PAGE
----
Sajid Javid has said we can no longer “live in a world where the only thing we are thinking about is COVID” as he warned that seven million people have not come forward with health problems during the pandemic.
The new health secretary told Sky News the country must “take advantage” of the effectiveness of the vaccines and “learn to live” with the virus.
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“It is not about some number of deaths being acceptable, of course not,” Mr Javid said.
“What we are seeing is with rising case numbers – and yesterday I said we could see a doubling of case numbers by the time we get to 19 July – we are not seeing a corresponding increase in hospitalisations and death numbers.
“And that is because the vaccine is working, that is what the vaccine is for.
“And we can’t live in a world where the only thing we are thinking about is COVID and not about all the other health problems, not about our economic problems, or education challenges, and we have to make use of a vaccine that is thankfully working.”
The health secretary added that it is “shocking” to see “all the other health problems that have built up” during the pandemic.
“Some seven million people have not come forward during the pandemic for help from the NHS with their health problems – seven million people,” he said.
“Now just think about all the health problems that have been stored up and we need to treat that as a priority too – it cannot just be about COVID.”
Mr Javid’s comments came after Prime Minister Boris Johnson revealed how he plans to “restore people’s freedoms” in England at a news briefing on Monday evening, ahead of the final stage of his roadmap out of lockdown.
The last step of lockdown easing is due to take place on 19 July, subject to the government’s four key tests being met, but a decision will be taken as to whether this will go ahead as planned in a week’s time.
Should step four proceed on 19 July, it will see:
• No more limits on social contact to allow people to gather in groups of any size
• The removal of the “one metre-plus” rule in almost all settings, apart from specific places such as airports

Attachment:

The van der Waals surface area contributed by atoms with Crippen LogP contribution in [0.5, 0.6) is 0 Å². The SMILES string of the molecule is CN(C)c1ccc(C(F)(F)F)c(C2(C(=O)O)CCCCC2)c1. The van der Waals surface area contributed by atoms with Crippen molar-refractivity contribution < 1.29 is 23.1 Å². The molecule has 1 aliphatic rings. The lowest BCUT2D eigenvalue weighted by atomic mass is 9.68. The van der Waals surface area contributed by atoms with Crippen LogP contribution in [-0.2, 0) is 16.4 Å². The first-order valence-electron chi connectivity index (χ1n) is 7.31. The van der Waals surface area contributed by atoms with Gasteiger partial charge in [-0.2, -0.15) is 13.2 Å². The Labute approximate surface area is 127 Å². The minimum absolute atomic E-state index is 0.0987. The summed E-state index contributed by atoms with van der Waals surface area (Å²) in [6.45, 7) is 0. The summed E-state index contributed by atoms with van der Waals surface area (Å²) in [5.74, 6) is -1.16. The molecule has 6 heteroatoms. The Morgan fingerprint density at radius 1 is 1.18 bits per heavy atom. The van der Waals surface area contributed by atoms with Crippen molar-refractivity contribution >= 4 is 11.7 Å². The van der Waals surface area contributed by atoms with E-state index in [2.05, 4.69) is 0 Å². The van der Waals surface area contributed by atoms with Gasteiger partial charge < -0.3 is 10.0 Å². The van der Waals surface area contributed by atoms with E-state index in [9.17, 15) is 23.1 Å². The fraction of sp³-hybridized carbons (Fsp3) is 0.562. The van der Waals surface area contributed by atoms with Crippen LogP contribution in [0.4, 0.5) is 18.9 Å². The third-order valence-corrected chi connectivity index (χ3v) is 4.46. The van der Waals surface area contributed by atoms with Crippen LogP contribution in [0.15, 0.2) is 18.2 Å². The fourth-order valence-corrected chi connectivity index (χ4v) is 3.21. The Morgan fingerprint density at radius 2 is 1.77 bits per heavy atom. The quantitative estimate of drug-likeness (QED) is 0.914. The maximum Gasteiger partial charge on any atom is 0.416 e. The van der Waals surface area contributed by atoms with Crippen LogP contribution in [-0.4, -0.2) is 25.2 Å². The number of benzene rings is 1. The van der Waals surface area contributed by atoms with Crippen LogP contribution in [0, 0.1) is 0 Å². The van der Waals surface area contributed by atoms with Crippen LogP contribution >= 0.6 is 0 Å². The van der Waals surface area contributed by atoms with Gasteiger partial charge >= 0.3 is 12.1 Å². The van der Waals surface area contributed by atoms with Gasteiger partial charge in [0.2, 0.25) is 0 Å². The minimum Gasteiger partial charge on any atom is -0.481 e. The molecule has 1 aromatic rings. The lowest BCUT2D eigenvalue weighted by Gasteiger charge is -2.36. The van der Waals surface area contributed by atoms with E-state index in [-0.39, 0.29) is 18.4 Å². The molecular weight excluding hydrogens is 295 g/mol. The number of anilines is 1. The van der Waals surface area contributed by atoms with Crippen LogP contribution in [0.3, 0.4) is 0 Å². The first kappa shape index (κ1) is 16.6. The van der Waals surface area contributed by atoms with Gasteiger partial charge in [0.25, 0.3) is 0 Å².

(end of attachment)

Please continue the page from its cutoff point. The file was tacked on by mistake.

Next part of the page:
• All remaining businesses, including nightclubs, able to re-open
• No capacity caps on large-scale events, such as sports matches, theatre shows or concerts
• No more legal requirement on wearing face masks in shops or on public transport
• The government will no longer require people to work from home
• No more limits on the number of people who are able to visit care home residents
Speaking at the news briefing on Monday, the PM warned a further delay to ending lockdown measures would “run the risk of either opening up at a very difficult time when the virus has an edge” or “putting everything off to next year”.
He added: “We must be honest with ourselves that if we can’t reopen our society in the next few weeks, when we will be helped by the arrival of summer and by the school holidays, then we must ask ourselves: when will we be able to return to normal?”
Mr Javid told Sky News he is “very comfortable” with the PM’s decision to drop almost all COVID restrictions as the country is in a position to do so due to the successful vaccine rollout.
However, the health secretary warned that there is “a real risk” of a “vaccine-resistant variant” emerging at some point.
“One concern that is still there, and this is throughout the world, is that there will be new variants,” Mr Javid said.
“And I think no one can rule out there won’t be further variants of COVID and no one will know what they will look like.
“There is a risk, and I think it is a real risk, of some kind of vaccine-resistant variant. There is no sign of that yet anywhere, but I think it is something that no one can rule out.”
He added that is why it is “sensible” for the government to retain some powers.